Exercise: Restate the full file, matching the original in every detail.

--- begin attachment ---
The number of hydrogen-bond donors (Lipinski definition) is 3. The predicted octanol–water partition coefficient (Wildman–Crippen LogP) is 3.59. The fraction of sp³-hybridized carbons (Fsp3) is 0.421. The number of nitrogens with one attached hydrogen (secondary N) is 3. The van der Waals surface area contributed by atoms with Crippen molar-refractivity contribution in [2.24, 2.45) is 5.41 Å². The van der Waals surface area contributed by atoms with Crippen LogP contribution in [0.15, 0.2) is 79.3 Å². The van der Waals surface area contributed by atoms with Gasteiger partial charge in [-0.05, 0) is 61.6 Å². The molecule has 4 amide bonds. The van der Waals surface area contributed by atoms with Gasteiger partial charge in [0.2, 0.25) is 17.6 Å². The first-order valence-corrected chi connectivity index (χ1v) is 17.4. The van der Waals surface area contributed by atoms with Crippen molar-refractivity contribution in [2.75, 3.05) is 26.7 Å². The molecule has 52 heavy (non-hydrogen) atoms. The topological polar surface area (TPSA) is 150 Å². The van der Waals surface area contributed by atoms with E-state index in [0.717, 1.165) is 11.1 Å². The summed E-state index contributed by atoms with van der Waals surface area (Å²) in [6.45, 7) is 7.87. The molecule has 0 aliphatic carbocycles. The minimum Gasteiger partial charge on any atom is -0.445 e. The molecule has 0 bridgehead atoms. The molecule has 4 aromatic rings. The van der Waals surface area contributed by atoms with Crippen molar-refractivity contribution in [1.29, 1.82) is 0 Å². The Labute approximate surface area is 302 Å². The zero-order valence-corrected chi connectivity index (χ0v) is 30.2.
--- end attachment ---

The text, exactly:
The number of hydrogen-bond donors (Lipinski definition) is 3. The predicted octanol–water partition coefficient (Wildman–Crippen LogP) is 3.59. The fraction of sp³-hybridized carbons (Fsp3) is 0.421. The number of nitrogens with one attached hydrogen (secondary N) is 3. The van der Waals surface area contributed by atoms with Crippen molar-refractivity contribution in [2.24, 2.45) is 5.41 Å². The van der Waals surface area contributed by atoms with Crippen LogP contribution in [0.15, 0.2) is 79.3 Å². The van der Waals surface area contributed by atoms with Gasteiger partial charge in [-0.05, 0) is 61.6 Å². The molecule has 4 amide bonds. The van der Waals surface area contributed by atoms with Gasteiger partial charge in [0.2, 0.25) is 17.6 Å². The first-order valence-corrected chi connectivity index (χ1v) is 17.4. The van der Waals surface area contributed by atoms with Crippen molar-refractivity contribution in [2.75, 3.05) is 26.7 Å². The molecule has 52 heavy (non-hydrogen) atoms. The topological polar surface area (TPSA) is 150 Å². The van der Waals surface area contributed by atoms with E-state index in [0.717, 1.165) is 11.1 Å². The summed E-state index contributed by atoms with van der Waals surface area (Å²) in [6.45, 7) is 7.87. The molecule has 0 aliphatic carbocycles. The minimum Gasteiger partial charge on any atom is -0.445 e. The molecule has 0 bridgehead atoms. The molecule has 4 aromatic rings. The van der Waals surface area contributed by atoms with Crippen molar-refractivity contribution in [1.29, 1.82) is 0 Å². The Labute approximate surface area is 302 Å². The zero-order valence-corrected chi connectivity index (χ0v) is 30.2.